[adapted from Lying Wonders, Strangest Things]:
There’s what’s above us (oh the sky — Heaven!), and what’s… far below.
Don’t we wish we knew what was there?
Few realize how much a mystery our own subterranean world is. We tend to think, in error, that every inch of earth has been probed, plotted, scanned, portioned, mapped, radared, and neatly tucked between notebook binders for geology confabs or presented, with finality, in museum dioramas.
Fat chance. We know more about the surface of Pluto than what’s at the center of our own planet.
The core is 4,000 miles down, and we’re not even sure what exactly composes the thick layer or mantle between the core and the surface layer, or “crust.”
We’ve only probed halfway into the thickest part of the crust, even though, in the scheme of the rest of the planet, it’s comparable, at nine to twenty-five miles, to the skin on an apple.
Ditto for the floor of the ocean: there are mountain ranges down there with peaks that dwarf Everest and super-volcanoes that put Etna to shame, but we’re not even sure how many underwater volcanoes — mega ones — there are. (Recently, we got a notion of it all, with the one near Tonga that generated a tsunami.)
We’re not even sure if the earth’s core is solid or liquid.
Odds are great that’s it’s molten. For even half a dozen miles down, it starts to get oven-hot.
Ask Russian drillers who had to halt work on the “Kola Peninsula superbore,” the deepest hole ever drilled from the surface, reaching half a mile farther down than the deepest part of the ocean. They were starting to drill less through rock and earth than a thick “soup.”
Today the hole — begun in 1970 and continued periodically for the next twenty-four years– has been all but forgotten, amid strewn remnants in a silo that housed drilling equipment — a steel lid just nine inches across, bolted with twelve nuts amid strewn pieces of broken wood, metal, and cement, in the remote countryside up in the far northwest of Russia, completely within the Arctic Circle.
If you could unbolt those nuts, you’d be looking into a hole that at its deepest (and darkest) goes seven and a half miles below the surface — yet barely scratches the surface!
Can you imagine peering down the deepest hole ever drilled from the surface?
There long have been stories about strange sounds — hellish sounds: wails, shouts, and screams — heard coming from the bore, and this of course was a hoax — right?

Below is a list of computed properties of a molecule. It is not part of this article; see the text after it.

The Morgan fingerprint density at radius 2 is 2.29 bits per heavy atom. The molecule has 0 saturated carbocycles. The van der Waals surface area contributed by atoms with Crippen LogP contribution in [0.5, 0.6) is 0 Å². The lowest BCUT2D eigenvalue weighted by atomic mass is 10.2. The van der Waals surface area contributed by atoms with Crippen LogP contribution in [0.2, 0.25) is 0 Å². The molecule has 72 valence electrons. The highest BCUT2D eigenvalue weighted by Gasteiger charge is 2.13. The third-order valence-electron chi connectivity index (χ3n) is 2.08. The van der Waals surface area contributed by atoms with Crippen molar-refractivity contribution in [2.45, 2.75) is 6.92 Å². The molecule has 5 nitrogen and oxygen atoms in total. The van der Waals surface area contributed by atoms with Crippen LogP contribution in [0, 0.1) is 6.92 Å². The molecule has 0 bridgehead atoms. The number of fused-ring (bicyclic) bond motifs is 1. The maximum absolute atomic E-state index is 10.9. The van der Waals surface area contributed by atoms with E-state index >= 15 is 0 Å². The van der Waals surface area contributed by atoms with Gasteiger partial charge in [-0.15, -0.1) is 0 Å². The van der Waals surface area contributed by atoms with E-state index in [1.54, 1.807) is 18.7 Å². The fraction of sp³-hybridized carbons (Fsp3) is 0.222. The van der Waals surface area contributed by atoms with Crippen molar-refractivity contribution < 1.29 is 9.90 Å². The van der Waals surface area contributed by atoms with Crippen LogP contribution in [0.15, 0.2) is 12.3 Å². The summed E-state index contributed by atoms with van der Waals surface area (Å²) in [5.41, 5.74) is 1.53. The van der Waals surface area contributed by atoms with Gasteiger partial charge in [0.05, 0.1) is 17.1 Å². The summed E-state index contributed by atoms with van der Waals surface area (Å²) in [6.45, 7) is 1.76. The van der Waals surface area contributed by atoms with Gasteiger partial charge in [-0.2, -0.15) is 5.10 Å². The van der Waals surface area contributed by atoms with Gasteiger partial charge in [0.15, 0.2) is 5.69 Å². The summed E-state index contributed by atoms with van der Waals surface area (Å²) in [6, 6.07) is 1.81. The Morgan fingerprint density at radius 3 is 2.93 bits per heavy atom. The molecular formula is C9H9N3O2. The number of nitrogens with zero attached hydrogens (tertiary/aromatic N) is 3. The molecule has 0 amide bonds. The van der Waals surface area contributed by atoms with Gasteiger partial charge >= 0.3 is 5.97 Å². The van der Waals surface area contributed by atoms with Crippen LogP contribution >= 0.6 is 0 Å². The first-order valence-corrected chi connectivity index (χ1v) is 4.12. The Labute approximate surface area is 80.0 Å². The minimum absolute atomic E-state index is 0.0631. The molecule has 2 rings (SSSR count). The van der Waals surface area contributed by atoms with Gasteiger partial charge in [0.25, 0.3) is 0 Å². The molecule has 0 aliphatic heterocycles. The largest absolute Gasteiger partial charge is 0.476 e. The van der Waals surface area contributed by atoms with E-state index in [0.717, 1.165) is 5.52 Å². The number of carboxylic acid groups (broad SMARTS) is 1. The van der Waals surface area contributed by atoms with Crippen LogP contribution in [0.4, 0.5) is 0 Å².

Well, in all probability, yes: World of the News supermarket tabloid fabulation.
But then again: spirits are everywhere.
More likely to be “haunted,” though not nearly as deep, is an even more mysterious network or array of tunnels that have been discovered from Scotland to Turkey. They’re just below the surface, sometimes with an entrance in the side of a hill, and in Germany were known as Schrazelloch (“goblin hole”) — built, says legend, by elves for gnomes.
Or so is the mythology — and the imagination naturally runs rampant, for no one knows who built them, why they built them, nor where they all lead.
Most are less than a football field in length — several feet high and just a couple feet wide, at least two thousand, with most of them in Bavaria, Austria, France, and Spain.
The mysterious passageways are (literally) breathtaking at many junctures, just wide enough for a fit adult male to wiggle through, but not large enough for a u-turn! No place for claustrophobics — or for that matter anyone who doesn’t have an oxygen tank or a map of exits. Speculation on their use: escape routes from castles, spiritual spots for those goblins, and even use as toilets.
They call them the Erdstall Tunnels, and while they’re not continuous (a Scot can’t crawl the three thousand miles to Turkey), no one knows the entirety of the network, let alone the purpose.
Estimates range from 1,000 to 5,000 years, with some claiming much older. The narrowest passageways, linking upper to lower levels, can be a mere sixteen inches across. A priest who investigated four hundred of them, guided only with candlelight, called them “strange winding passages” through which “one can only force oneself like a worm.”
The strangeness of this world of ours is relentless!